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POLL: Are English Longbows Over-Rated?


441 votes were cast.


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Personal logo Parzival Supporting Member of TMP writes:

"My argument has always been that bows (including longbows) are area fire weapons that primarily harry and disorganize their opponents. Causing high numbers of casualties is not the best way to model that."

Hmmm. If bows didn't cause casualties, they wouldn't be effective at harrying and disorganizing opponents. No one would *care* if the arrows were hitting them, and therefore the arrows wouldn't disrupt the line. For a line of battle to be disrupted, the men in it must be suffering significant injury, so significant that at the very least it scares them into abandoning the protection of their fellows, or either so severely wounds large numbers of men so that they are unable to fight. If missile attacks are simply a nuisance, the line will hold, or at worst will be provoked into attacking the bothersome gnats. The latter did happen during the 3rd Crusade at Arsuf, when the Knights Hospitallers got so annoyed by the constant barrage of (weak) bowfire that they broke ranks and charged. But their attackers were *not* using longbows (or even crossbows), but much weaker short bows. Note that in that instance the response to a *lack* of severe damage was not one of fear but of anger; those bows indeed were *not* effective as casualty causing weapons, and when charged proved useless at providing any stopping power at all... and that was against *mail*.

Compare that battle to battles with longbows. The longbow fire at Crecy, Poitiers and Agincourt did not provoke attack, but rather served at the very least to dull the charge, if not stop it outright. It certainly caused enough casualties to disrupt the cohesiveness of the French line to the extent that much smaller English forces were able to inflict highly disproportionate casualties when melee was joined-- which is a sign that the French line must have arrived, when it arrived at all, in a rather ragged state-- reduced from an initial advantage of as much as 4 to 1 to an effective fighting front of much less. Yes, the French behaved stupidly (particularly at Agincourt), but they were attacking in all three cases a much smaller, march-weary force. Even given bad terrain, the French *should* have won simply because they had significantly more men, who were both better fed and better rested. I submit that if the longbow had not been present, or been replaced by weaker short bows or even crossbows, the French would have won. Suffered casualties, certainly, probably even excessive ones. But lost? No. The longbow made the difference, and it did so because it killed.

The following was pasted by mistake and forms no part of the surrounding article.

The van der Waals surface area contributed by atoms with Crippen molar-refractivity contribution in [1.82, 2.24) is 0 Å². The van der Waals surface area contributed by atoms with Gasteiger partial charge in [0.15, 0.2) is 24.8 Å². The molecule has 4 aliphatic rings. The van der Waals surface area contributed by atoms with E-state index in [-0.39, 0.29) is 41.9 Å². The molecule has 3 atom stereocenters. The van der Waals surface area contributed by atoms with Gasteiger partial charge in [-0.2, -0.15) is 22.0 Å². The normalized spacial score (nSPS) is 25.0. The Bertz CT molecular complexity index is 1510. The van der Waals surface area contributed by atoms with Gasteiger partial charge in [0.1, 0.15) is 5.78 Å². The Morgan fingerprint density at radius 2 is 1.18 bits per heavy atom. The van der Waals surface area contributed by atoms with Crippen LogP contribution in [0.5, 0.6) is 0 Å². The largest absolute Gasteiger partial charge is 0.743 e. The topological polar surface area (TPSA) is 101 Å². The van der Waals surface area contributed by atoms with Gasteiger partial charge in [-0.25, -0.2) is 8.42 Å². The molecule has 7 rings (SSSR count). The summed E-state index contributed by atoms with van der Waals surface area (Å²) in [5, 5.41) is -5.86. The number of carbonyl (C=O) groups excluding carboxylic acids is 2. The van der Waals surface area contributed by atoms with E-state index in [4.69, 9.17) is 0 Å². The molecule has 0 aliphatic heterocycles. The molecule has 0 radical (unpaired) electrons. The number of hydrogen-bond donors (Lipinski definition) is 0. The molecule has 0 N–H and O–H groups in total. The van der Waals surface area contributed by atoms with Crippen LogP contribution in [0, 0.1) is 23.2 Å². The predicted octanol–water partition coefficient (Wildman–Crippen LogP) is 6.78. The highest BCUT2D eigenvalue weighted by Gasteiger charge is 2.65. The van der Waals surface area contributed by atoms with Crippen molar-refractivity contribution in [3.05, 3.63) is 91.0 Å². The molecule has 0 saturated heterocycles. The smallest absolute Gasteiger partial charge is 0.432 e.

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3,553 hits since 30 Nov 2004
©1994-2017 Bill Armintrout
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VOTING RESULTS
AnswerVotes%Chart
definitely over-rated
31
7%
bar of chart
somewhat over-rated
63
14%
bar of chart
slightly over-rated
108
24%
bar of chart
not over-rated
156
35%
bar of chart
slightly under-rated
8
2%
bar of chart
somewhat under-rated
5
1%
bar of chart
definitely under-rated
14
3%
bar of chart
no opinion
28
6%
bar of chart
not a medieval gamer
28
6%
bar of chart
POLL IS CLOSED
POLL DESCRIPTION

Some recent studies have suggested that the English longbow was not as powerful as previously believed, and therefore was not a major influence in medieval warfare. Other scholars defend the traditional view of the longbow in military history.

In medieval gaming, do you believe the longbow has been over-rated?